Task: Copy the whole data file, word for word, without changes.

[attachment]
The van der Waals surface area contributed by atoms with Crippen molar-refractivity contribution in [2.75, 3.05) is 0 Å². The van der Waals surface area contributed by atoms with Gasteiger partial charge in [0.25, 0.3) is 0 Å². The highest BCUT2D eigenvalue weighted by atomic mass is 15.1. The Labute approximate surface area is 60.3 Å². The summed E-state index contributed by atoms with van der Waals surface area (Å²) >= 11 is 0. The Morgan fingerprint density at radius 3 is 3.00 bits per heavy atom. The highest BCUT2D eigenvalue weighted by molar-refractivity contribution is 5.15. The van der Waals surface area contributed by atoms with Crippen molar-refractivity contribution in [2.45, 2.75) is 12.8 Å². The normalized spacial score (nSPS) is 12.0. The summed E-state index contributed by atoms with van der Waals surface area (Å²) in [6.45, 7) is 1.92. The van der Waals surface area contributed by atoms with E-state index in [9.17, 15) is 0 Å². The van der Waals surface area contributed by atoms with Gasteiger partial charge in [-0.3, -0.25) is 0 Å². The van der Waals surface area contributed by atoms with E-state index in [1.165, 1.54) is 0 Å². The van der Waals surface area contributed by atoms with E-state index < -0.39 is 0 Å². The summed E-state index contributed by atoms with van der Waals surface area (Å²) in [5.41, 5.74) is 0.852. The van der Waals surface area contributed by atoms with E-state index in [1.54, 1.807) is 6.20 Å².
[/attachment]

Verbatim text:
The van der Waals surface area contributed by atoms with Crippen molar-refractivity contribution in [2.75, 3.05) is 0 Å². The van der Waals surface area contributed by atoms with Gasteiger partial charge in [0.25, 0.3) is 0 Å². The highest BCUT2D eigenvalue weighted by atomic mass is 15.1. The Labute approximate surface area is 60.3 Å². The summed E-state index contributed by atoms with van der Waals surface area (Å²) >= 11 is 0. The Morgan fingerprint density at radius 3 is 3.00 bits per heavy atom. The highest BCUT2D eigenvalue weighted by molar-refractivity contribution is 5.15. The van der Waals surface area contributed by atoms with Crippen molar-refractivity contribution in [2.45, 2.75) is 12.8 Å². The normalized spacial score (nSPS) is 12.0. The summed E-state index contributed by atoms with van der Waals surface area (Å²) in [6.45, 7) is 1.92. The van der Waals surface area contributed by atoms with E-state index in [9.17, 15) is 0 Å². The van der Waals surface area contributed by atoms with Gasteiger partial charge in [-0.3, -0.25) is 0 Å². The van der Waals surface area contributed by atoms with E-state index in [1.165, 1.54) is 0 Å². The van der Waals surface area contributed by atoms with E-state index < -0.39 is 0 Å². The summed E-state index contributed by atoms with van der Waals surface area (Å²) in [5.41, 5.74) is 0.852. The van der Waals surface area contributed by atoms with E-state index in [1.54, 1.807) is 6.20 Å².